W3C home > Mailing lists > Public > public-tracking@w3.org > June 2012

Re: ISSUE-4 and clarity regarding browser defaults

From: Jeffrey Chester <jeff@democraticmedia.org>
Date: Sun, 03 Jun 2012 10:15:39 -0400
Cc: Justin Brookman <jbrookman@cdt.org>, public-tracking@w3.org
Message-id: <D072BD14-7C94-4D4D-801E-7755880CD30A@democraticmedia.org>
To: Roy T. Fielding <fielding@gbiv.com>
I believe having DNT:1 turned on from the start is appropriate for users.  The industry has created a ubiquitous data collection system by default (which it terms an "ecosystem").  Users have little choice in an online world shaped by immersive and invisible strategies designed to trigger conversion, viral social marketing, lead gen and related data techniques (let alone a person sold to highest bidder on exchanges).  The cross-platform measurement systems being put in place, which mirror the unified marketing platforms, is another example of a world where users have no real choices.   With DNT on from the start,  a user can make more informed decisions about their data collection practices and then decide how to proceed.  

Groups such as mine have already taken key issues off the table--such as the need to control first parties.  We believe we can have both monetization and privacy.  But we need to make DNT meaningful--to stop tracking and collection.  I know that the consumer and privacy community is committed to strike the right balance.  I look to the industry leaders in this group to help make DNT a reality.


Jeffrey Chester
Center for Digital Democracy
1621 Connecticut Ave, NW, Suite 550
Washington, DC 20009
www.democraticmedia.org
www.digitalads.org
202-986-2220

On Jun 2, 2012, at 10:45 PM, Roy T. Fielding wrote:

> On Jun 2, 2012, at 6:29 PM, Justin Brookman wrote:
> 
>> Roy, this precise issue came up on the weekly call on Wednesday, and Aleecia concluded that there was disagreement among the group on the precise question of whether DNT:1 could be on by default, and that we would discuss the issue in Seattle.
> 
> What we talked about was whether a non-specific add-on (AVG) can
> set the header field (ISSUE-149) and the impact of conflicting
> extensions and configuration (ISSUE-150).
> 
>> You can obviously do whatever you like to the document, but I just wanted to point out that the editors seem to disagree with your statement that we have reached consensus on this point.  The minutes from the last call (http://www.w3.org/2012/05/30-dnt-minutes) seem to back up my argument, but perhaps I am confused and misunderstood what was said on Wednesday --- guidance from the chairs on this point would be helpful.  (Also, FWIW, there is also another raised ISSUE-143 on whether "activating a tracking preference must require explicit, informed consent from a user" . . .)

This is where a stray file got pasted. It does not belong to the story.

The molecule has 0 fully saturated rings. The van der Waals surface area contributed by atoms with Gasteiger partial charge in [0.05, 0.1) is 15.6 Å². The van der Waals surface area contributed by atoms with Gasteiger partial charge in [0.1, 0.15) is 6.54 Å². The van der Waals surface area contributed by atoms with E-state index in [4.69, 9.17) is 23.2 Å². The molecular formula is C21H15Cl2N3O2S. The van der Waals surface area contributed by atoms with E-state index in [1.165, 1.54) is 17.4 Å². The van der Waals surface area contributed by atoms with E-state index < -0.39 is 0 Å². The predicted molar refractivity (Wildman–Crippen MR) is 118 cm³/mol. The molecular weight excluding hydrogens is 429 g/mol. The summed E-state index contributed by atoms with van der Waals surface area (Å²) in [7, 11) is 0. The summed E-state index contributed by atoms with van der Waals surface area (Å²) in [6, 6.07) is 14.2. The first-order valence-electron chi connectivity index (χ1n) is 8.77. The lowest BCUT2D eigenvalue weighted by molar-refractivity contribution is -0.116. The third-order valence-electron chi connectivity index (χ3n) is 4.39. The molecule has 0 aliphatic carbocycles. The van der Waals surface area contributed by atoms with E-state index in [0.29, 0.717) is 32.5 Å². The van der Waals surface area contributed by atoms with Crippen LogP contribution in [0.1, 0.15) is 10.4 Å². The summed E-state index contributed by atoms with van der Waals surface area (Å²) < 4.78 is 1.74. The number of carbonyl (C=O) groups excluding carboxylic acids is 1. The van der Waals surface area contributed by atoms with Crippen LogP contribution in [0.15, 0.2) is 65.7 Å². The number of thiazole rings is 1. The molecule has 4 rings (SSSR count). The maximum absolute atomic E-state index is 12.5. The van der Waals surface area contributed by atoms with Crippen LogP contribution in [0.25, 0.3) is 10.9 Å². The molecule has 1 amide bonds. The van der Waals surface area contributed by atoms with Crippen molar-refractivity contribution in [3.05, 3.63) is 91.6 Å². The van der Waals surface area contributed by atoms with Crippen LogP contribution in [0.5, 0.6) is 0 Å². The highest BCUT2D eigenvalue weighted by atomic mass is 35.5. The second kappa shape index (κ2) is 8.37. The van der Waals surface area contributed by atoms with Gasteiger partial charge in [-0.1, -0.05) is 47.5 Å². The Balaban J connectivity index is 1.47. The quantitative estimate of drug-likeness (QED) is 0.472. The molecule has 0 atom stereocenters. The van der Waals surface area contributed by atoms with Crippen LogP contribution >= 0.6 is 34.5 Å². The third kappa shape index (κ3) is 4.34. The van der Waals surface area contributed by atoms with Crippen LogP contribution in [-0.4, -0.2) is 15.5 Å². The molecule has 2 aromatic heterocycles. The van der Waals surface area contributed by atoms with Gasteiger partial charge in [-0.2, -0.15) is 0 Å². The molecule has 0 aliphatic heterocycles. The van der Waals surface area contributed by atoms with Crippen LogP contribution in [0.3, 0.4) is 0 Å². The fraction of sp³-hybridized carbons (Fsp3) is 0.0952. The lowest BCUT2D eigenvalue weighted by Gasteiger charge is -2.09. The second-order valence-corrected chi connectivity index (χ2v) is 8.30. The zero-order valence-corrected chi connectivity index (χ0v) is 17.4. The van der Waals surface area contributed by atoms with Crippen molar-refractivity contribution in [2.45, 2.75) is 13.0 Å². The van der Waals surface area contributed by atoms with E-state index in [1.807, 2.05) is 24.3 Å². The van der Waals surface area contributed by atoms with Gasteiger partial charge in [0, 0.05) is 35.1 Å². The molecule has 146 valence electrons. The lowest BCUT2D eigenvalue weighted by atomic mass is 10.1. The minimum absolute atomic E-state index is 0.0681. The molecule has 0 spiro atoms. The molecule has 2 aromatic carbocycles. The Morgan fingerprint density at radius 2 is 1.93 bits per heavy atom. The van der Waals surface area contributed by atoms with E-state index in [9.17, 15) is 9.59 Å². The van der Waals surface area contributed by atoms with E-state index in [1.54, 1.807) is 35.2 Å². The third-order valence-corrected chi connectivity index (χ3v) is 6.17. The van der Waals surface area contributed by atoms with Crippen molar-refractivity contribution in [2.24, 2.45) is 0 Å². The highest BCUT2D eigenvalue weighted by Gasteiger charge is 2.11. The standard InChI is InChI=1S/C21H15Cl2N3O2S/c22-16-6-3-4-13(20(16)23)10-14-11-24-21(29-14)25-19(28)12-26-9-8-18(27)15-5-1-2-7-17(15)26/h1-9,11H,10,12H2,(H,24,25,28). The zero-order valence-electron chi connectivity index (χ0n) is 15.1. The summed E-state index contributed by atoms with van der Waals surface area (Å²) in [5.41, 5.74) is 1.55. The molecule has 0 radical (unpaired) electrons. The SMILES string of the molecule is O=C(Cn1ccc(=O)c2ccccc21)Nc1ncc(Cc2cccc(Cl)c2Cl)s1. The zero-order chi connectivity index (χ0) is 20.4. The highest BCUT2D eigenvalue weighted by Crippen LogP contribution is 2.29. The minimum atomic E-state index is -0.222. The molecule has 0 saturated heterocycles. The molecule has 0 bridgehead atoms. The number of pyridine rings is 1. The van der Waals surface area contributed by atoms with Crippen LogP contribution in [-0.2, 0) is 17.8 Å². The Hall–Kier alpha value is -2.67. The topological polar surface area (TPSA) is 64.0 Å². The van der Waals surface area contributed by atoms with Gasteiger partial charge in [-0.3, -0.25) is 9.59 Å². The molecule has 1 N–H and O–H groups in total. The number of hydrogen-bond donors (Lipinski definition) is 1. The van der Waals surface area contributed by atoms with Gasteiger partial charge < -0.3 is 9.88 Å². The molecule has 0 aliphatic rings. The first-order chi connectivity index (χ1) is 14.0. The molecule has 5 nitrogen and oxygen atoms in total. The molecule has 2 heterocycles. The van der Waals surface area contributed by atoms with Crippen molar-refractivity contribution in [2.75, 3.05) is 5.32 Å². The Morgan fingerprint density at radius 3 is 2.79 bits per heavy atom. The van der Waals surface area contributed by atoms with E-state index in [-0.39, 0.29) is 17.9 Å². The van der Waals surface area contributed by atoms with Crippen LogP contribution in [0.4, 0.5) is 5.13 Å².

> 
> I believe 143 is about additional requirements on user awareness
> of the new setting when DNT is enabled by an add-on/extension.
> 
>> In the meantime, if you or anyone else could shed some light on why DNT:1 on by default would make the standard more challenging to implement, I would very much like to hear substantive arguments about how that would not be workable.
> 
> It isn't more challenging to implement.  It just won't be
> implemented because it obscures the user's choice.  The essence
> of any Recommendation is to encourage deployment of a given
> protocol because it is good for everyone to do so, and we already
> established that most of industry will deploy DNT if it accurately
> reflects an individual user's choice.  We already discussed this
> and made a decision. It has not yet been reopened to further
> discussion, so I am not going to explain it further.
> 
>>   Thus far, I have only heard assertions by fiat that we can't discuss the issue and tautological interpretations of the word "preference."  If there are technical reasons by DNT:1 on by default would pose problems, what are they (I'm not saying they don't exist, I just don't know)?
> 
> The technical reason is that it wouldn't match the defined
> semantics for the field.  That could obviously be fixed by
> changing the definition of the field, but since that is one
> of the few things we have agreed to already, we have a process
> that must be followed to reopen the issue.  Otherwise, we have
> no chance of finishing anything.
> 
> ....Roy
Received on Sunday, 3 June 2012 14:16:23 UTC

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